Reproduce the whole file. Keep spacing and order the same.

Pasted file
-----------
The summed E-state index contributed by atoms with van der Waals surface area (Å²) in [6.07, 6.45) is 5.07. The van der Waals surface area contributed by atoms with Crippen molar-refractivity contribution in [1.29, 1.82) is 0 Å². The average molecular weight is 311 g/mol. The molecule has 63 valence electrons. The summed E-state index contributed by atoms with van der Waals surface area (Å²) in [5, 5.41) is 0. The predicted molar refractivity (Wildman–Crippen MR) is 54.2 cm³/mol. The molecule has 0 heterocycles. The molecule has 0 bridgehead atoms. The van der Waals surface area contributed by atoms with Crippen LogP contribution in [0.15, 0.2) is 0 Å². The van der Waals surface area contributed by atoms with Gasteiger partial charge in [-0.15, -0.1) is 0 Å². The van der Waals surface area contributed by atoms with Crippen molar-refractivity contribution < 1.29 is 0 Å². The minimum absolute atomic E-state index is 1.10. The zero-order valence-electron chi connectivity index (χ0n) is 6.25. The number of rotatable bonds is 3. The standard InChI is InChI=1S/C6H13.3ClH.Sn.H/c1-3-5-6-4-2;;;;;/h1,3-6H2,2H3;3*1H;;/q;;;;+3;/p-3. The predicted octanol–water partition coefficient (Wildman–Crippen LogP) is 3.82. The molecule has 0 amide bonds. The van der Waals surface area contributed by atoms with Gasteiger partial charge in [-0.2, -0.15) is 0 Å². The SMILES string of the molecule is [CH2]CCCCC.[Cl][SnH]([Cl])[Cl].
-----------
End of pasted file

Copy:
The summed E-state index contributed by atoms with van der Waals surface area (Å²) in [6.07, 6.45) is 5.07. The van der Waals surface area contributed by atoms with Crippen molar-refractivity contribution in [1.29, 1.82) is 0 Å². The average molecular weight is 311 g/mol. The molecule has 63 valence electrons. The summed E-state index contributed by atoms with van der Waals surface area (Å²) in [5, 5.41) is 0. The predicted molar refractivity (Wildman–Crippen MR) is 54.2 cm³/mol. The molecule has 0 heterocycles. The molecule has 0 bridgehead atoms. The van der Waals surface area contributed by atoms with Crippen LogP contribution in [0.15, 0.2) is 0 Å². The van der Waals surface area contributed by atoms with Gasteiger partial charge in [-0.15, -0.1) is 0 Å². The van der Waals surface area contributed by atoms with Crippen molar-refractivity contribution < 1.29 is 0 Å². The minimum absolute atomic E-state index is 1.10. The zero-order valence-electron chi connectivity index (χ0n) is 6.25. The number of rotatable bonds is 3. The standard InChI is InChI=1S/C6H13.3ClH.Sn.H/c1-3-5-6-4-2;;;;;/h1,3-6H2,2H3;3*1H;;/q;;;;+3;/p-3. The predicted octanol–water partition coefficient (Wildman–Crippen LogP) is 3.82. The molecule has 0 amide bonds. The van der Waals surface area contributed by atoms with Gasteiger partial charge in [-0.2, -0.15) is 0 Å². The SMILES string of the molecule is [CH2]CCCCC.[Cl][SnH]([Cl])[Cl].